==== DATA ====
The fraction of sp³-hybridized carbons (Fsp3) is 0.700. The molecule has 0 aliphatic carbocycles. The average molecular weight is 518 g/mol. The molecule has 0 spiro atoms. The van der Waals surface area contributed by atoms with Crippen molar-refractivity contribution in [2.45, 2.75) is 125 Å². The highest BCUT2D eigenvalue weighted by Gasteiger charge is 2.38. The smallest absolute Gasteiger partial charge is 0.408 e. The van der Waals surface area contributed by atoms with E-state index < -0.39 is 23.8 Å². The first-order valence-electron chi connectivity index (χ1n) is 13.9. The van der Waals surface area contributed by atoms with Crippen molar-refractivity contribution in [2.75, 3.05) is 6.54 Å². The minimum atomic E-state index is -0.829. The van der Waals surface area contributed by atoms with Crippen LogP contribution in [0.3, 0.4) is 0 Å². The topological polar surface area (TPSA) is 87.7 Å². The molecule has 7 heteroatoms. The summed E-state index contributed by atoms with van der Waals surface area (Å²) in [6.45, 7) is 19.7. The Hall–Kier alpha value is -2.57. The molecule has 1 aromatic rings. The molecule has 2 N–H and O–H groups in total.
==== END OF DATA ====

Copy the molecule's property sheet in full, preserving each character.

The fraction of sp³-hybridized carbons (Fsp3) is 0.700. The molecule has 0 aliphatic carbocycles. The average molecular weight is 518 g/mol. The molecule has 0 spiro atoms. The van der Waals surface area contributed by atoms with Crippen molar-refractivity contribution in [2.45, 2.75) is 125 Å². The highest BCUT2D eigenvalue weighted by Gasteiger charge is 2.38. The smallest absolute Gasteiger partial charge is 0.408 e. The van der Waals surface area contributed by atoms with E-state index < -0.39 is 23.8 Å². The first-order valence-electron chi connectivity index (χ1n) is 13.9. The van der Waals surface area contributed by atoms with Crippen molar-refractivity contribution in [2.75, 3.05) is 6.54 Å². The minimum atomic E-state index is -0.829. The van der Waals surface area contributed by atoms with Crippen LogP contribution in [0.3, 0.4) is 0 Å². The topological polar surface area (TPSA) is 87.7 Å². The molecule has 7 heteroatoms. The summed E-state index contributed by atoms with van der Waals surface area (Å²) in [6.45, 7) is 19.7. The Hall–Kier alpha value is -2.57. The molecule has 1 aromatic rings. The molecule has 2 N–H and O–H groups in total.